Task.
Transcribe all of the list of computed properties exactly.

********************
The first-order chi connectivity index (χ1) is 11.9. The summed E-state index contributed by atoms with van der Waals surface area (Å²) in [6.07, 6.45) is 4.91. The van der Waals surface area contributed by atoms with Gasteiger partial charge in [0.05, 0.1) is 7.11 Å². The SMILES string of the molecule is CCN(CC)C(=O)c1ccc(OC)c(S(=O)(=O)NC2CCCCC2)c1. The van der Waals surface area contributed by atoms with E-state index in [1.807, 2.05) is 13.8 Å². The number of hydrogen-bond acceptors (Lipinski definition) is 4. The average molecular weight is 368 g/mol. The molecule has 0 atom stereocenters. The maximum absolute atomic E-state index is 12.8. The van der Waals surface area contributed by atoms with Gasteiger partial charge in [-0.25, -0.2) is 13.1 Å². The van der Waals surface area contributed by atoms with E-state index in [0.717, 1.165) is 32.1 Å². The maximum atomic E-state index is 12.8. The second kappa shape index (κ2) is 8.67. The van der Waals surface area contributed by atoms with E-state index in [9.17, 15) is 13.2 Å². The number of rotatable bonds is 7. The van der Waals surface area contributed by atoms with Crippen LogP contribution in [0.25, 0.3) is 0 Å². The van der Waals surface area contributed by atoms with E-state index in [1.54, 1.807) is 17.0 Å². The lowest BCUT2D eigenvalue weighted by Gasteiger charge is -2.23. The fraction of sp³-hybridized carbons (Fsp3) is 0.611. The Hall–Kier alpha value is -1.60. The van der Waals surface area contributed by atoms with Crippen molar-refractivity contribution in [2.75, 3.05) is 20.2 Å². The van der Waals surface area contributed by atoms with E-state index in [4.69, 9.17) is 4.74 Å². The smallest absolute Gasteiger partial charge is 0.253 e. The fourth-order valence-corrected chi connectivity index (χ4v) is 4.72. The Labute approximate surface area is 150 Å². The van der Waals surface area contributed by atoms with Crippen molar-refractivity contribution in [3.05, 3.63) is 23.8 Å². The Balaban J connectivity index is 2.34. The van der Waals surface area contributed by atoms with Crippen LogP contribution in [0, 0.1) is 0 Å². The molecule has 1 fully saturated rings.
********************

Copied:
The first-order chi connectivity index (χ1) is 11.9. The summed E-state index contributed by atoms with van der Waals surface area (Å²) in [6.07, 6.45) is 4.91. The van der Waals surface area contributed by atoms with Gasteiger partial charge in [0.05, 0.1) is 7.11 Å². The SMILES string of the molecule is CCN(CC)C(=O)c1ccc(OC)c(S(=O)(=O)NC2CCCCC2)c1. The van der Waals surface area contributed by atoms with E-state index in [1.807, 2.05) is 13.8 Å². The number of hydrogen-bond acceptors (Lipinski definition) is 4. The average molecular weight is 368 g/mol. The molecule has 0 atom stereocenters. The maximum absolute atomic E-state index is 12.8. The van der Waals surface area contributed by atoms with Gasteiger partial charge in [-0.25, -0.2) is 13.1 Å². The van der Waals surface area contributed by atoms with E-state index in [0.717, 1.165) is 32.1 Å². The maximum atomic E-state index is 12.8. The second kappa shape index (κ2) is 8.67. The van der Waals surface area contributed by atoms with E-state index in [9.17, 15) is 13.2 Å². The number of rotatable bonds is 7. The van der Waals surface area contributed by atoms with Crippen LogP contribution in [0.25, 0.3) is 0 Å². The van der Waals surface area contributed by atoms with E-state index in [1.54, 1.807) is 17.0 Å². The lowest BCUT2D eigenvalue weighted by Gasteiger charge is -2.23. The fraction of sp³-hybridized carbons (Fsp3) is 0.611. The Hall–Kier alpha value is -1.60. The van der Waals surface area contributed by atoms with Crippen molar-refractivity contribution in [2.75, 3.05) is 20.2 Å². The van der Waals surface area contributed by atoms with E-state index in [4.69, 9.17) is 4.74 Å². The smallest absolute Gasteiger partial charge is 0.253 e. The fourth-order valence-corrected chi connectivity index (χ4v) is 4.72. The Labute approximate surface area is 150 Å². The van der Waals surface area contributed by atoms with Crippen molar-refractivity contribution in [3.05, 3.63) is 23.8 Å². The Balaban J connectivity index is 2.34. The van der Waals surface area contributed by atoms with Crippen LogP contribution in [0, 0.1) is 0 Å². The molecule has 1 fully saturated rings.